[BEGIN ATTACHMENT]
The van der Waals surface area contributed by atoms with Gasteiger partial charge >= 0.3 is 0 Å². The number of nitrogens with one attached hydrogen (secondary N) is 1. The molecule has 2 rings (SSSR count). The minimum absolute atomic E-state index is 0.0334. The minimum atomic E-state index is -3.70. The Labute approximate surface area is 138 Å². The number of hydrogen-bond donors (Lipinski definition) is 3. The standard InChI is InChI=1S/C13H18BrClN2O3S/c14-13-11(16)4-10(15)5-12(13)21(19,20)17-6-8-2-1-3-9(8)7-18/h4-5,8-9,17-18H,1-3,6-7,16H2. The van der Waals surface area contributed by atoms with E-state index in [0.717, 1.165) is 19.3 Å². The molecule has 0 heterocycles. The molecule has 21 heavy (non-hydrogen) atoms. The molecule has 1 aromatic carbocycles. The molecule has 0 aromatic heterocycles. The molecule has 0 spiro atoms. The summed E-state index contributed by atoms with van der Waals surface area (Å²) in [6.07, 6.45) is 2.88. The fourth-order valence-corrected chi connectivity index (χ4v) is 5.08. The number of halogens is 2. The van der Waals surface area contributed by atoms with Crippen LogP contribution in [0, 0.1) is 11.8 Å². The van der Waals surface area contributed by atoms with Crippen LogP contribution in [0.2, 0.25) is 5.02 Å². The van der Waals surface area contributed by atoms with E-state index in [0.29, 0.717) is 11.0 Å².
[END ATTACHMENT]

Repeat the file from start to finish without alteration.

The van der Waals surface area contributed by atoms with Gasteiger partial charge >= 0.3 is 0 Å². The number of nitrogens with one attached hydrogen (secondary N) is 1. The molecule has 2 rings (SSSR count). The minimum absolute atomic E-state index is 0.0334. The minimum atomic E-state index is -3.70. The Labute approximate surface area is 138 Å². The number of hydrogen-bond donors (Lipinski definition) is 3. The standard InChI is InChI=1S/C13H18BrClN2O3S/c14-13-11(16)4-10(15)5-12(13)21(19,20)17-6-8-2-1-3-9(8)7-18/h4-5,8-9,17-18H,1-3,6-7,16H2. The van der Waals surface area contributed by atoms with E-state index in [0.717, 1.165) is 19.3 Å². The molecule has 0 heterocycles. The molecule has 21 heavy (non-hydrogen) atoms. The molecule has 1 aromatic carbocycles. The molecule has 0 aromatic heterocycles. The molecule has 0 spiro atoms. The summed E-state index contributed by atoms with van der Waals surface area (Å²) in [6.07, 6.45) is 2.88. The fourth-order valence-corrected chi connectivity index (χ4v) is 5.08. The number of halogens is 2. The van der Waals surface area contributed by atoms with Crippen LogP contribution in [0, 0.1) is 11.8 Å². The van der Waals surface area contributed by atoms with Crippen LogP contribution in [0.2, 0.25) is 5.02 Å². The van der Waals surface area contributed by atoms with E-state index in [0.29, 0.717) is 11.0 Å².